The deeper astronomers look into the night sky, the further back in time they see. The oldest observable light is the cosmic microwave background (CMB)—radiation left over from the Big Bang that was emitted when the Universe was just 380,000 years old. Atomic hydrogen formed at that time, and researchers can follow its activities in the early Universe by looking for signs of the radiation that it emitted or absorbed. Hydrogen does this at a characteristic 21-centimetre wavelength, and that radiation has stretched over time as the Universe has expanded. Evidence of that 21-cm signal charts the evolution of the Universe from the dark ages, before the first stars emerged, through to the galaxy-studded cosmos we see today.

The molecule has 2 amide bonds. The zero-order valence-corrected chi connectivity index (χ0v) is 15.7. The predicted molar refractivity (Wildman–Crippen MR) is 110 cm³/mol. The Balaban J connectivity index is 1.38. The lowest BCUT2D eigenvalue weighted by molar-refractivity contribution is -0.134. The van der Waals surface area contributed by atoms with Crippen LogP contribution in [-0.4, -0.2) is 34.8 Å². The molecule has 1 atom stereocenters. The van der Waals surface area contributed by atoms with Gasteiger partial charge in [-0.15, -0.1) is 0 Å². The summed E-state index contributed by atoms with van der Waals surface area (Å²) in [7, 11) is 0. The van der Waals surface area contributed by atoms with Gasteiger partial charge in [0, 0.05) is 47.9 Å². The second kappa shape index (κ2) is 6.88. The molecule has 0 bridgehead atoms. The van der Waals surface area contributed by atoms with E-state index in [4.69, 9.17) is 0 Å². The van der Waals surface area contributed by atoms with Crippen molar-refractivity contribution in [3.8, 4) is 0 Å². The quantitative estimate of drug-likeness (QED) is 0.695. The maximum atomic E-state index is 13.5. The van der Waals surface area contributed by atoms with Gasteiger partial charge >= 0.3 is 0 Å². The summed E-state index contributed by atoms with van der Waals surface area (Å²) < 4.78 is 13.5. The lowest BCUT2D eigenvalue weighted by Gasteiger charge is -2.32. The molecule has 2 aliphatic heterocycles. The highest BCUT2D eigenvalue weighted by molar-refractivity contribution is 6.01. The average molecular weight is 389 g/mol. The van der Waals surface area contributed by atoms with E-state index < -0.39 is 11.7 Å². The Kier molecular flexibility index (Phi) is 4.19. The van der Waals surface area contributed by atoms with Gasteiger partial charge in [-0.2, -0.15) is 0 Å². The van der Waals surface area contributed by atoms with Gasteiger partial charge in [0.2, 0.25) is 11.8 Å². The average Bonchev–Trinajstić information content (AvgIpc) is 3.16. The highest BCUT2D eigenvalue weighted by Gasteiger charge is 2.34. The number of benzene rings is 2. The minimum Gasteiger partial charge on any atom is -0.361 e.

Then read more from this 2019 Nature feature: The quest to unlock the secrets of the baby Universe.
Watch this next: The beginning of the universe, for beginners.
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